Benjoin Boheme from Diptyque unfurls like a clinging veil of memory, a scarred ridge of sepia dreamscape where an ache of memories and ancestral yearning shimmers at the edges of perception. The heady, honeyed sweetness of balsam, benzoin, and amber mingles with the dry herbal whisper of rockrose, but it’s a displaced, disconnected twinge of borrowed nostalgia –it’s not yours, it doesn’t belong to you, this dusty incense of melancholic longing, and yet it’s tethered close, entangled with damp, earthy tendrils of patchouli and a woodsy musk,  Beneath it all, a static unease hums like the feel of cobwebs brushing against the skin, like your reflection as it fades into the darkness behind you, like glimpsing the subject of a gauzy, blurred antique photograph and looking closer only to discover your own eyes gazing back at you from across time.

Dirty Rice from Born to Stand Out conjures a gorgeously lensed photo of aspirational bathtime, a clawfoot tub of opaque opalescent milky bathwater (but not in a Saltburn way; this is more like a meticulously curated, aesthetically pleasing Pinterest board of self-care fantasy photo milky bathwater kind of way) with hundreds of fresh, soft petals floating on the surface. It’s the woody-floral sandalwood bath salts perfuming the water, the sweet, creamy almond musk of soaped skin, and the intimate warmth of steamed air. It smells of subtle indulgence and casual luxury.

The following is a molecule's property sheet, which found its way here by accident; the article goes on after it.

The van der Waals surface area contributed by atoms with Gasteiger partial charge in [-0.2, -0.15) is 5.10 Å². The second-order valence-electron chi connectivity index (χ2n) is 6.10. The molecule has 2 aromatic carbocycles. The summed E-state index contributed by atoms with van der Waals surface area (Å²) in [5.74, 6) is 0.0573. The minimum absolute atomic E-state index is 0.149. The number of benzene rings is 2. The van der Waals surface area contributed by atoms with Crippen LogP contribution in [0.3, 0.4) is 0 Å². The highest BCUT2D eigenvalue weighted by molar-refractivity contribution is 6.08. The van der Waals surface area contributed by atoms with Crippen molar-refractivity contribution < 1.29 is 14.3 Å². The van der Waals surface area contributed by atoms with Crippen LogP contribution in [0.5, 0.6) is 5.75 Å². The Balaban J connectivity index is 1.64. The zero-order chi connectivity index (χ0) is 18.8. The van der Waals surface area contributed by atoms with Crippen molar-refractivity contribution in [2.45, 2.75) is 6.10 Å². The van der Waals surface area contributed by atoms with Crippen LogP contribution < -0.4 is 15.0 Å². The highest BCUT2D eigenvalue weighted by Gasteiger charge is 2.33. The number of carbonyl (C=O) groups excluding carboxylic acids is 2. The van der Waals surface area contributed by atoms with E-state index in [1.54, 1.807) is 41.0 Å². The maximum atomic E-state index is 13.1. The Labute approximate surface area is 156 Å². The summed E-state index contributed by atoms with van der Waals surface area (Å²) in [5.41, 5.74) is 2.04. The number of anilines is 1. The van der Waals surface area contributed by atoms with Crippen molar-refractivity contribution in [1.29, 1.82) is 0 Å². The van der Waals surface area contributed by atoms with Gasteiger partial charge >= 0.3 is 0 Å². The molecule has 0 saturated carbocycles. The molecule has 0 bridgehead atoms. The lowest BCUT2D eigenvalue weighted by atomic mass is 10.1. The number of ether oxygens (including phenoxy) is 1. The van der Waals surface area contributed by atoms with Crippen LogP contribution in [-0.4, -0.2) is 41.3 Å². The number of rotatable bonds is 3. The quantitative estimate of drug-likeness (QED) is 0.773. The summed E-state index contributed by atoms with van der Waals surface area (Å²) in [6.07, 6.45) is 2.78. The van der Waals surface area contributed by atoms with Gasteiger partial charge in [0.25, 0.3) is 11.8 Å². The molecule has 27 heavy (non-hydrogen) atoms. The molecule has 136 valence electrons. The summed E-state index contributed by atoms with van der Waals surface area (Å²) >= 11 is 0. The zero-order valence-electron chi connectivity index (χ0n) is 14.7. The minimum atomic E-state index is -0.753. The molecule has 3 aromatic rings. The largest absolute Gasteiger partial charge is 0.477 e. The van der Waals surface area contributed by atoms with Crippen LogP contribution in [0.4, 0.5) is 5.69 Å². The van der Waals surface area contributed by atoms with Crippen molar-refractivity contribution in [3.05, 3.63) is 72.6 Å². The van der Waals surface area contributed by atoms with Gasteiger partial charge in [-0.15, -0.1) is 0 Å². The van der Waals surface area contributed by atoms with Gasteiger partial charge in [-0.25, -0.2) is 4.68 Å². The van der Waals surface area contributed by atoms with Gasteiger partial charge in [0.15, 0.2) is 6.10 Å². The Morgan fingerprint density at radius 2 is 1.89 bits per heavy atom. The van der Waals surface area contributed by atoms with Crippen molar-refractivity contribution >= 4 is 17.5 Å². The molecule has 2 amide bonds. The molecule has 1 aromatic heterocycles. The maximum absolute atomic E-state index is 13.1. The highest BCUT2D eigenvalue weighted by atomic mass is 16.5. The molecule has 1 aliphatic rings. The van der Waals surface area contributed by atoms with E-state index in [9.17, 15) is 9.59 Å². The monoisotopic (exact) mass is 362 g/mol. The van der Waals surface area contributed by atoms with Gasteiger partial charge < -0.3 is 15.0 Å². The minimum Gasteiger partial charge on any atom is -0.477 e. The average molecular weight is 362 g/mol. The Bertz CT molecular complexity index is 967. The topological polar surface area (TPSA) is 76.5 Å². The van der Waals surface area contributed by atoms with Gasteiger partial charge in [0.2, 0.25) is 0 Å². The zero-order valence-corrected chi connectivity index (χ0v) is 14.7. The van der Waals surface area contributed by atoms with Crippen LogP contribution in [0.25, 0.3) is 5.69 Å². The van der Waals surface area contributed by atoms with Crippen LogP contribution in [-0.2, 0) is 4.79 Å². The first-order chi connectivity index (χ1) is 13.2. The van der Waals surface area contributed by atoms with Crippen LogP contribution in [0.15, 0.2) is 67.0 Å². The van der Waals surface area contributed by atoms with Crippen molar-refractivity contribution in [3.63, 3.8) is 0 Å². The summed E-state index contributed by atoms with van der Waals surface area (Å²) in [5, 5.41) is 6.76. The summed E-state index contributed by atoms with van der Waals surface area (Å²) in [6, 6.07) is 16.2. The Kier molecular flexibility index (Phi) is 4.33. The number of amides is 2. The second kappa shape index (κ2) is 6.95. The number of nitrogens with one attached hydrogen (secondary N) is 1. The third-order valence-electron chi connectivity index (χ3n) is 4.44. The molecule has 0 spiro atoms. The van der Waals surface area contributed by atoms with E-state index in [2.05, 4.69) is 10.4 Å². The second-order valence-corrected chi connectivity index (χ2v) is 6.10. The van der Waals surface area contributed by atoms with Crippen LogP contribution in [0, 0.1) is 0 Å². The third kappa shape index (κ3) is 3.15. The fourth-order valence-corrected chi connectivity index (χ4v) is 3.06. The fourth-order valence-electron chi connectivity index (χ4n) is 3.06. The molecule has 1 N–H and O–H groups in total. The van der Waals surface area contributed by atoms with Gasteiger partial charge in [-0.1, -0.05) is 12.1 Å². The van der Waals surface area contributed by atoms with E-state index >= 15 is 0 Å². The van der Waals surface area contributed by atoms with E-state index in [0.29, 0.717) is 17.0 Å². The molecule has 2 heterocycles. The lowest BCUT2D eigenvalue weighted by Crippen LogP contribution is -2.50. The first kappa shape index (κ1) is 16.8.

From Poesie’s Weekend in Paris discovery set

Au Vieux Paris opens with a gentle wisp of coffee, not the spine-straightening jolt of a morning brew, but the lingering aroma after a long afternoon spent in conversation. It’s the ghost of a perfect cup. As the fragrance settles, a delightful treat emerges – the unmistakable tang and sweetness of a homemade preserve, something like red currant and rosehip jam, filling a barely-there pastry where the real star is the summer-bright, ruby red jelly. In a twist of olfactive alchemy, it is no longer the quaint cafe scent of a sip or a bite to savor but the elegant poetry of a classically beautiful perfume wafting from a sophisticated shop window. It’s a wearable memory that captures the essence of an ambrosial Parisian afternoon in a single, unforgettable drop.